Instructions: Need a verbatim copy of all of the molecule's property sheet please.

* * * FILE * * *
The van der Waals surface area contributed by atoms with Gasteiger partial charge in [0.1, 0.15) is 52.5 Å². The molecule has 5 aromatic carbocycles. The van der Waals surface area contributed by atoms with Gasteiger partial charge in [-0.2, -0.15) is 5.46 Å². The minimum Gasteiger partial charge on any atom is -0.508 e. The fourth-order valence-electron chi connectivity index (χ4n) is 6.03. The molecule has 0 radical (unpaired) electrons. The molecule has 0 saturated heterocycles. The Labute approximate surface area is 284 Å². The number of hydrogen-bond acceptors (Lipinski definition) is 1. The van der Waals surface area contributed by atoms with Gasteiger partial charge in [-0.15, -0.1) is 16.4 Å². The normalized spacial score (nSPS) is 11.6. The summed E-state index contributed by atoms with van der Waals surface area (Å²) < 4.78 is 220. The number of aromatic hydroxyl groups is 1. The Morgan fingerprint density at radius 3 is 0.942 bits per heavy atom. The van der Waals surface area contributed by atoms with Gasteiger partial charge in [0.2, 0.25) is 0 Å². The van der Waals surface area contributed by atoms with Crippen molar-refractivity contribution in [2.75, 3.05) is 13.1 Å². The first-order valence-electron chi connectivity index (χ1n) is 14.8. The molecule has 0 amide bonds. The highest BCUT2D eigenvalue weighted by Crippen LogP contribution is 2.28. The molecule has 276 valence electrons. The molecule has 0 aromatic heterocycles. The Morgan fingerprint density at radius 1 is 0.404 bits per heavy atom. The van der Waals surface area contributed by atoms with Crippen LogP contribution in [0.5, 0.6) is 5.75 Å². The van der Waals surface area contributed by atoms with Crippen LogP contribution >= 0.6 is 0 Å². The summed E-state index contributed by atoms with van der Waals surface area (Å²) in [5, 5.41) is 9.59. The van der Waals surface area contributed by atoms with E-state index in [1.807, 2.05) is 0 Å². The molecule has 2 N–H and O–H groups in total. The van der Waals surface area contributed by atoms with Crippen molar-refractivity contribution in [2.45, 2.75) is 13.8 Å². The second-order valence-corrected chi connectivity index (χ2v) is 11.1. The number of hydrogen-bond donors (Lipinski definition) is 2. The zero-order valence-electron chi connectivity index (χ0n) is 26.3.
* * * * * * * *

The van der Waals surface area contributed by atoms with Gasteiger partial charge in [0.1, 0.15) is 52.5 Å². The molecule has 5 aromatic carbocycles. The van der Waals surface area contributed by atoms with Gasteiger partial charge in [-0.2, -0.15) is 5.46 Å². The minimum Gasteiger partial charge on any atom is -0.508 e. The fourth-order valence-electron chi connectivity index (χ4n) is 6.03. The molecule has 0 radical (unpaired) electrons. The molecule has 0 saturated heterocycles. The Labute approximate surface area is 284 Å². The number of hydrogen-bond acceptors (Lipinski definition) is 1. The van der Waals surface area contributed by atoms with Gasteiger partial charge in [-0.15, -0.1) is 16.4 Å². The normalized spacial score (nSPS) is 11.6. The summed E-state index contributed by atoms with van der Waals surface area (Å²) < 4.78 is 220. The number of aromatic hydroxyl groups is 1. The Morgan fingerprint density at radius 3 is 0.942 bits per heavy atom. The van der Waals surface area contributed by atoms with Gasteiger partial charge in [0.2, 0.25) is 0 Å². The van der Waals surface area contributed by atoms with Crippen molar-refractivity contribution in [2.75, 3.05) is 13.1 Å². The first-order valence-electron chi connectivity index (χ1n) is 14.8. The molecule has 0 amide bonds. The highest BCUT2D eigenvalue weighted by Crippen LogP contribution is 2.28. The molecule has 276 valence electrons. The molecule has 0 aromatic heterocycles. The Morgan fingerprint density at radius 1 is 0.404 bits per heavy atom. The van der Waals surface area contributed by atoms with Crippen LogP contribution in [0.5, 0.6) is 5.75 Å². The van der Waals surface area contributed by atoms with Crippen LogP contribution >= 0.6 is 0 Å². The summed E-state index contributed by atoms with van der Waals surface area (Å²) in [5, 5.41) is 9.59. The van der Waals surface area contributed by atoms with E-state index in [1.807, 2.05) is 0 Å². The molecule has 2 N–H and O–H groups in total. The van der Waals surface area contributed by atoms with Crippen molar-refractivity contribution in [2.45, 2.75) is 13.8 Å². The second-order valence-corrected chi connectivity index (χ2v) is 11.1. The number of hydrogen-bond donors (Lipinski definition) is 2. The zero-order valence-electron chi connectivity index (χ0n) is 26.3.